Sunday, December 26, 2010

Last lab in the world that processes Kodachrome to close on Dec 31

'Last Kodachrome' end of an era last lab in the world that processes Kodachrome to close on Dec 31 #film #photography


The photography show is called "The Last Kodachrome" but the last Kodachrome images aren't in the show. They are still in Pat Willard's Nikon camera.

They will have to come out by next week because the last lab in the world that processes the famed color film, Dwayne's Photo in Parsons, Kan., is discontinuing it at the end of the year. The last rolls to be processed must be there by noon, Dec. 30. After 75 years, all that will be left of Kodachrome is the Paul Simon song, and a state park named after it in Utah.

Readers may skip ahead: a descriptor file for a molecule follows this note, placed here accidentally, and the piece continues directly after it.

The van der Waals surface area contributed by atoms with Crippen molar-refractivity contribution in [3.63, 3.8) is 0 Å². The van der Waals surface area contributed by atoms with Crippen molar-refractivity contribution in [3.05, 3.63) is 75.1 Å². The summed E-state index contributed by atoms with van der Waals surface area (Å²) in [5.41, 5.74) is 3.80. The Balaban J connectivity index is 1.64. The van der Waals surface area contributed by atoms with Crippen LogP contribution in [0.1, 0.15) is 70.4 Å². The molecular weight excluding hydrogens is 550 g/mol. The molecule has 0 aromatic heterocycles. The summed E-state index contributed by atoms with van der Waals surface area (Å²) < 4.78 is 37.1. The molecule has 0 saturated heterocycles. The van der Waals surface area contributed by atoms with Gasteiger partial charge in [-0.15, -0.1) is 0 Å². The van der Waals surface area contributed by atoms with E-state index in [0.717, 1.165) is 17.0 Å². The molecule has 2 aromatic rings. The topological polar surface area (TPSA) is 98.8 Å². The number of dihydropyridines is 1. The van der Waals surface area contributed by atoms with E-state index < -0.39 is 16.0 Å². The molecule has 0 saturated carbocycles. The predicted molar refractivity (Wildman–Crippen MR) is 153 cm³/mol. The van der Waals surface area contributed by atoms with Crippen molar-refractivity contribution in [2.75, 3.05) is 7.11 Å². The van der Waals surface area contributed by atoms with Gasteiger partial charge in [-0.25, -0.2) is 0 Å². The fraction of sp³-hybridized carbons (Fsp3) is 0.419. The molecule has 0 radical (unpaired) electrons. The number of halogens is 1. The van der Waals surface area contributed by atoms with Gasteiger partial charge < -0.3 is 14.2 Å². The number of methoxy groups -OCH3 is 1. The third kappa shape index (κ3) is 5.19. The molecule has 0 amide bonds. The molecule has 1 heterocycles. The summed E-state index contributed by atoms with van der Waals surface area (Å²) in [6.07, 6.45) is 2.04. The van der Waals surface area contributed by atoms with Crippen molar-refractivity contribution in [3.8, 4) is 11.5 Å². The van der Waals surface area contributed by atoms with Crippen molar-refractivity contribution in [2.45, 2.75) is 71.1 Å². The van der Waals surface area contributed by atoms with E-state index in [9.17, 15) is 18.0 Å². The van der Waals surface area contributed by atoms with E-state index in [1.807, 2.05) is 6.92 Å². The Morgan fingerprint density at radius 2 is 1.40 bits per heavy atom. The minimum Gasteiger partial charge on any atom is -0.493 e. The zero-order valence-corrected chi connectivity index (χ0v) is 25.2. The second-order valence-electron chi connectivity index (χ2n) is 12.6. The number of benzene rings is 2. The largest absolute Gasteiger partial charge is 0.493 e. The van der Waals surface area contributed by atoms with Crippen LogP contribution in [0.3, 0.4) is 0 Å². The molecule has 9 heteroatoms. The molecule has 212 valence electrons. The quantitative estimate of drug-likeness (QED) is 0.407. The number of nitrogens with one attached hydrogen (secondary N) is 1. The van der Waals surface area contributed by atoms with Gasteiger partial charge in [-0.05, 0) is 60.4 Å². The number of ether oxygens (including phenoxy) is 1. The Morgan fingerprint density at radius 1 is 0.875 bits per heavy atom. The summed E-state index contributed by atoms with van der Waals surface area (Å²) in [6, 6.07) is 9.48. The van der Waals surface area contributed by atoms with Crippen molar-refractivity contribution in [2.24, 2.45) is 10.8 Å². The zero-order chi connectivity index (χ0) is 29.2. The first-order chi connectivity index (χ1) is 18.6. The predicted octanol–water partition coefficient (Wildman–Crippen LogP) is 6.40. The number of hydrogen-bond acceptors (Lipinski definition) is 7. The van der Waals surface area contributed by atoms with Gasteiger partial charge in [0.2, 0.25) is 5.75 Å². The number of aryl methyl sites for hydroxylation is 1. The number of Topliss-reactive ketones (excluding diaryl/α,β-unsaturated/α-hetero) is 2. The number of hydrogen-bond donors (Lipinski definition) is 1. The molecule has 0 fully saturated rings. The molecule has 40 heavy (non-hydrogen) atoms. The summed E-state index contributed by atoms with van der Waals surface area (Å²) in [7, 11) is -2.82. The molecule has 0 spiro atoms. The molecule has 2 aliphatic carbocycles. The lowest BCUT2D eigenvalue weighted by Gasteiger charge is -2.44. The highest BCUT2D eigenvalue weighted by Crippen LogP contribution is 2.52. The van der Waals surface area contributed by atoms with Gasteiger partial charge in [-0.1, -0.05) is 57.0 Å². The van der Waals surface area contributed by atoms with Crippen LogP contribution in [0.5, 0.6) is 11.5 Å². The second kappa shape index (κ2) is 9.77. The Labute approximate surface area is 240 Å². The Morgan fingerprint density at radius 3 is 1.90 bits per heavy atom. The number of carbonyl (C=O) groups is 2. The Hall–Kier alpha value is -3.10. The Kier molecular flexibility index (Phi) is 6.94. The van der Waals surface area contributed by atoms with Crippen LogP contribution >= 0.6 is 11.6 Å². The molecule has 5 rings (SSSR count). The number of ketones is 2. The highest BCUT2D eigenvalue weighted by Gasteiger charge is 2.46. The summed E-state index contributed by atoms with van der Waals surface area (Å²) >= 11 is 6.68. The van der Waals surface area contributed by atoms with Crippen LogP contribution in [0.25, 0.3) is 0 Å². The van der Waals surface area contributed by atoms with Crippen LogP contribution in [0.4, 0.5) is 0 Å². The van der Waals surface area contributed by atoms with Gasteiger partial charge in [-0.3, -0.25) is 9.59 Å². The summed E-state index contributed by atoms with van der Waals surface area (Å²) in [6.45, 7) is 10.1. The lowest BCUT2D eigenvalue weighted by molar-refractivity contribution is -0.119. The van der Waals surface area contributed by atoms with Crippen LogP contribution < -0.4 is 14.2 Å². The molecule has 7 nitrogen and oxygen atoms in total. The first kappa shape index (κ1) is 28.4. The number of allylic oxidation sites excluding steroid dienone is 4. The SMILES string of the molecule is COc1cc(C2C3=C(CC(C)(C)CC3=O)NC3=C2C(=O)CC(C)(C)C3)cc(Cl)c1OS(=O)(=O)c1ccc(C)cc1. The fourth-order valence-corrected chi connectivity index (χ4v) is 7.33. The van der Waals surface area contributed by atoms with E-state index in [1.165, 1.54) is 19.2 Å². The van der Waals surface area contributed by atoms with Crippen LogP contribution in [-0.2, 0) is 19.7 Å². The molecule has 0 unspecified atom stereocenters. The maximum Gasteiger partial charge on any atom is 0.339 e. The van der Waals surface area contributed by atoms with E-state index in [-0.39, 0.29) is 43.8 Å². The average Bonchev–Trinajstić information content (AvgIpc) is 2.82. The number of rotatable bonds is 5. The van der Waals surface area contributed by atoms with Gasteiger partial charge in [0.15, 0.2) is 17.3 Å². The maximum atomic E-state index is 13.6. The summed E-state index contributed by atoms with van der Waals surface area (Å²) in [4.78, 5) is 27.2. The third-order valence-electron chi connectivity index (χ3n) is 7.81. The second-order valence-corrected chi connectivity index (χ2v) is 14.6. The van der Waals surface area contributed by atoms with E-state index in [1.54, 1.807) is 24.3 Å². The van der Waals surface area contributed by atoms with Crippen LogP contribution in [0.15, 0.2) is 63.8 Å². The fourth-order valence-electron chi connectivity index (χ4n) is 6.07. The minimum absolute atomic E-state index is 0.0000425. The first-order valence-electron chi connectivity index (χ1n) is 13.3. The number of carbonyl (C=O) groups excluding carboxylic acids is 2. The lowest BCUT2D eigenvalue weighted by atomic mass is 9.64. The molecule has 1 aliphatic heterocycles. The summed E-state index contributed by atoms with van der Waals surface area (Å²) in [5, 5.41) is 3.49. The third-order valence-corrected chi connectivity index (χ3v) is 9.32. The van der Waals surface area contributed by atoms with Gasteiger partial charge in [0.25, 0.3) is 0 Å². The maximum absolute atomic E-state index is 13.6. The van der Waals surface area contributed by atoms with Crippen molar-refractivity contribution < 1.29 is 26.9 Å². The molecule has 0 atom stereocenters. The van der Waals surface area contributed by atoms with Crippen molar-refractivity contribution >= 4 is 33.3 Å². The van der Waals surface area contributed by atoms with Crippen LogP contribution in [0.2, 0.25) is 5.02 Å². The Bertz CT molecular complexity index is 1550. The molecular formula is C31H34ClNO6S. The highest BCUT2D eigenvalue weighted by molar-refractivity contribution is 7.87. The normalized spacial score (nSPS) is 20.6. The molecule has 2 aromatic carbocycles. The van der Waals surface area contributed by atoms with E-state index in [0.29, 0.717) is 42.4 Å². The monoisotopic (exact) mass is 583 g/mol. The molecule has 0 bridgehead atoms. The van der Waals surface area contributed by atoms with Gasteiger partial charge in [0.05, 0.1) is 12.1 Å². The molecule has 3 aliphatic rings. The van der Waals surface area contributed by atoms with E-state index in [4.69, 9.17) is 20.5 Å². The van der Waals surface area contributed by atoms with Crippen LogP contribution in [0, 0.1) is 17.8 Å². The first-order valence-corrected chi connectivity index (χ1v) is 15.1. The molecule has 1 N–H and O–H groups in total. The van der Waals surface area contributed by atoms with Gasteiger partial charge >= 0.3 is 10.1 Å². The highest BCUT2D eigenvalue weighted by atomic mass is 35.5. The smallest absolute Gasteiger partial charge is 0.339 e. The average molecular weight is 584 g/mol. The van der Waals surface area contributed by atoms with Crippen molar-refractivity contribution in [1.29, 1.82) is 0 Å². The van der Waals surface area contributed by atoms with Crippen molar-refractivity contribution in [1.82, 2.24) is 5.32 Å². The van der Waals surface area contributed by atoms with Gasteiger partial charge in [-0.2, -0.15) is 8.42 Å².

There will still be a sister film called Ektachrome, but Willard, a fine art photographer in Redwood City, is not buying it.

"I'll probably do only black and white," he says, lowering his tone to a funereal whisper. "There's no color like Kodachrome."

When the Eastman Kodak Co announced that the last rolls were hitting the shelves, in June 2009, Willard bought 40 rolls, at $8 apiece, and stuck them in the fridge of his townhouse in Redwood Shores. Then he contacted Ann Jastrab, director of Rayko Gallery, proposing a juried exhibition for Kodachrome prints.

Fifty photographers nationwide, plus a few from Canada, northern Europe and South Africa, sent in portfolios. Twenty-one photographers were selected and 45 prints are in the show, which opened Dec. 17 and, after a Christmas break, will reopen Jan. 4. Included are four prints of Willard's abstract expressionist work.

Read more: